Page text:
They were in Greenland, gathering footage from the time-lapse they'd positioned all around the Arctic Circle for the last several years.

Keep ReadingShow less

A woman working out at the gym wearing headphones.

In 2018, author James Clear released “Atomic Habits,” a book about making significant changes through building small habits. The book's takeaway is that you don’t have to commit to drastic, overnight changes to improve yourself. You can do so by slowly working your way towards a goal.

"All big things come from small beginnings,” Clear writes in the book. “The seed of every habit is a single, tiny decision. But as that decision is repeated, a habit sprouts and grows stronger. Roots entrench themselves and branches grow. The task of breaking a bad habit is like uprooting a powerful oak within us. And the task of building a good habit is like cultivating a delicate flower one day at a time."

TikTokker Ashie Adams has a similar theory she calls the Lazy Girl Fitness hack. She says people can create a regular fitness routine by breaking a trip to the gym down into 2 distinct events instead of one that feels overwhelming.

Keep ReadingShow less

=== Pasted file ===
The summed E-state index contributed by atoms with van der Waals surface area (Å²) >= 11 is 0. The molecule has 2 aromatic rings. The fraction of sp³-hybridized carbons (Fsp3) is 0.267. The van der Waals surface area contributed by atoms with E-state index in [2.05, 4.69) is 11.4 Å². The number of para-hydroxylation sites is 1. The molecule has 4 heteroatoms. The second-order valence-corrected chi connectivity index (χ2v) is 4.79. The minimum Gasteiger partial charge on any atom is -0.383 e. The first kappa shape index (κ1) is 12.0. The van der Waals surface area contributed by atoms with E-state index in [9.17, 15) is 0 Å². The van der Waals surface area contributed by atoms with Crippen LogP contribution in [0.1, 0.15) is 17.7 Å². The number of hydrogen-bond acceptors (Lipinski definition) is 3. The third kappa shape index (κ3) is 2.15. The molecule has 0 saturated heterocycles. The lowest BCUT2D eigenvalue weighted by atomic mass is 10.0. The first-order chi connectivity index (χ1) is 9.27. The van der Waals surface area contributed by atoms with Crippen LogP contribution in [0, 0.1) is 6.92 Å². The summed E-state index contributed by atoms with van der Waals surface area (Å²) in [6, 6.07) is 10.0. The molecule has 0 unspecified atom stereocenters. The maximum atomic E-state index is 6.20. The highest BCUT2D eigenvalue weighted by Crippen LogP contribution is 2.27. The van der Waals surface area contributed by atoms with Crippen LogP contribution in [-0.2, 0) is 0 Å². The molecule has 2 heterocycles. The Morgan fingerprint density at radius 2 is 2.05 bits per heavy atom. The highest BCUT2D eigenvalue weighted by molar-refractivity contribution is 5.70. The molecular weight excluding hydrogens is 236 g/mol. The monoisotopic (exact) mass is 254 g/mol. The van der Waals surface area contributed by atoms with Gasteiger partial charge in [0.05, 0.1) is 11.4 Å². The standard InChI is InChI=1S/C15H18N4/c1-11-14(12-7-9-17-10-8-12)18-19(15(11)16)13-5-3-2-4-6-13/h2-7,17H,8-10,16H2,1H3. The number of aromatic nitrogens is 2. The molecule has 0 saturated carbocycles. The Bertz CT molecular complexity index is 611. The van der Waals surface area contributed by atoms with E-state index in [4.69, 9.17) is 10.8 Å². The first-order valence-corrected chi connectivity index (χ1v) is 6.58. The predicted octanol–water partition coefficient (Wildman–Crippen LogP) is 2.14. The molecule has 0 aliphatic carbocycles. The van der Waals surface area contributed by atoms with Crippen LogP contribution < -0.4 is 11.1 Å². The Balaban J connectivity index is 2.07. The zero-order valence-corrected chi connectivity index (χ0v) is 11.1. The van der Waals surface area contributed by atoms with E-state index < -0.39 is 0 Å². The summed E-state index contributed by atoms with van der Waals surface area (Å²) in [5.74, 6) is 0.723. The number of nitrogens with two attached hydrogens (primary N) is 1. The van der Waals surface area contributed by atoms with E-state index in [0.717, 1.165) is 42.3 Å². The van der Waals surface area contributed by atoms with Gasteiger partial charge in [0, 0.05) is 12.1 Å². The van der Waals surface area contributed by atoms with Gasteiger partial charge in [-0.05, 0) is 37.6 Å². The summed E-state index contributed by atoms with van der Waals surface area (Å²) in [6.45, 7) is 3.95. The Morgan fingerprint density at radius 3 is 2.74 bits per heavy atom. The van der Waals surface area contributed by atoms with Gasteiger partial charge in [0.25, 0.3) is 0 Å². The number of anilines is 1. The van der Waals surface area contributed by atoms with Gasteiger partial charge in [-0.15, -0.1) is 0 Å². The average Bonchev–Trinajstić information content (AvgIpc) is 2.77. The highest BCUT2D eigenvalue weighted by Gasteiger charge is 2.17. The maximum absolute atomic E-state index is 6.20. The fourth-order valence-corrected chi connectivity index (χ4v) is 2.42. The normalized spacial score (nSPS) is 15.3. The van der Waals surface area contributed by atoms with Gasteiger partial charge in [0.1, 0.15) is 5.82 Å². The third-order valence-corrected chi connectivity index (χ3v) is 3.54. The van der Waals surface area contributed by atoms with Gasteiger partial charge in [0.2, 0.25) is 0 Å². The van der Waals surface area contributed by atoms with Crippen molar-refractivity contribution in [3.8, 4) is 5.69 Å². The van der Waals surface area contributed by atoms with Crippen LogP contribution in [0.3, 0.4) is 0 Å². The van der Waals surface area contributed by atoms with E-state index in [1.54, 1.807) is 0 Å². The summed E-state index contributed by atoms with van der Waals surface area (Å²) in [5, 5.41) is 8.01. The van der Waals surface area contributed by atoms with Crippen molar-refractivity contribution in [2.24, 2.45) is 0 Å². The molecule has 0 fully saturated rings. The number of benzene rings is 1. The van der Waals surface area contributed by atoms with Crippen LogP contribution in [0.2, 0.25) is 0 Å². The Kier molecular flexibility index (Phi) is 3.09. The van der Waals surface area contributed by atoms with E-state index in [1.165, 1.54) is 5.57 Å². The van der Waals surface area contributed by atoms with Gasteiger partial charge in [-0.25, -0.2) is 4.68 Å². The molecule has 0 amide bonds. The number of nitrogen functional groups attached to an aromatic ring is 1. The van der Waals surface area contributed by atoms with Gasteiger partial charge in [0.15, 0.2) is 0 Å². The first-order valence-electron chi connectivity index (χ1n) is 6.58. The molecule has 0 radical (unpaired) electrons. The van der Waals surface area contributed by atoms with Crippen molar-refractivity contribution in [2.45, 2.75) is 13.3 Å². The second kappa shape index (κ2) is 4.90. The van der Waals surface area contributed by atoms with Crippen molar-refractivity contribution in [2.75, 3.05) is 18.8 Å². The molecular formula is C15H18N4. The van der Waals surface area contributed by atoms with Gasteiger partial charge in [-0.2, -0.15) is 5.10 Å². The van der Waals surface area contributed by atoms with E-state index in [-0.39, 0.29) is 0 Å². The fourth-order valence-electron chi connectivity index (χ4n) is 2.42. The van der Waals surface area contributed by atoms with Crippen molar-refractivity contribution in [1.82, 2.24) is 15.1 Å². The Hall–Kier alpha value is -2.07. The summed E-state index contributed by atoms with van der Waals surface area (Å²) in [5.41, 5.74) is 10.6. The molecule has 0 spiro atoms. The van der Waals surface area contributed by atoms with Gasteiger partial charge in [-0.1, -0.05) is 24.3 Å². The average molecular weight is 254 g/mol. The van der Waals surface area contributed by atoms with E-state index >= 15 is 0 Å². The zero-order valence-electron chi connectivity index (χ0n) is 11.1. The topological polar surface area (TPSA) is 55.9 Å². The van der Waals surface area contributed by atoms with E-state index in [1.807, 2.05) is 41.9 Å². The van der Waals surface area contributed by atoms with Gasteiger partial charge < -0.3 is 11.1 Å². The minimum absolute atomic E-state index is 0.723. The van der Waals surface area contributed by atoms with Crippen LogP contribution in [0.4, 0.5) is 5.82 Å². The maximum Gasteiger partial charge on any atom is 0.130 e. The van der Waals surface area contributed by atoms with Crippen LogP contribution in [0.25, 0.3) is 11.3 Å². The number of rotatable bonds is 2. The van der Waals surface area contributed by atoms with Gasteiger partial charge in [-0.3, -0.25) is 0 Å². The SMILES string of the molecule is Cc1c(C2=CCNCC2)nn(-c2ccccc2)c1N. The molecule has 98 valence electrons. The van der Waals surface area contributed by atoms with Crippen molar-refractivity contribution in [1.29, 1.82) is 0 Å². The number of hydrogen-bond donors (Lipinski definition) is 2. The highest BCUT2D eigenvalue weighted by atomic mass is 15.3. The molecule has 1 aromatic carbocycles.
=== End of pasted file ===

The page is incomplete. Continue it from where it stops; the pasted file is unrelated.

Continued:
Albert Einstein

One of the strangest things about being human is that people of lesser intelligence tend to overestimate how smart they are and people who are highly intelligent tend to underestimate how smart they are.

This is called the Dunning-Kruger effect and it’s proven every time you log onto Facebook and see someone from high school who thinks they know more about vaccines than a doctor.

The interesting thing is that even though people are poor judges of their own smarts, we’ve evolved to be pretty good at judging the intelligence of others.

Keep ReadingShow less
Photo by David Clode on Unsplash

Creator shares strange animal facts, weirds people out with jacana bird

Sometimes we see things that simply cannot be unseen. TikTok creator Mamadou Ndiaye who goes by the screen name mndiaye_97, has made his career out of educating people about weird animal facts that he finds fascinating. In most of his videos people walk away feeling more knowledgable on what animals to stay away from and which are actually as cuddly as they look.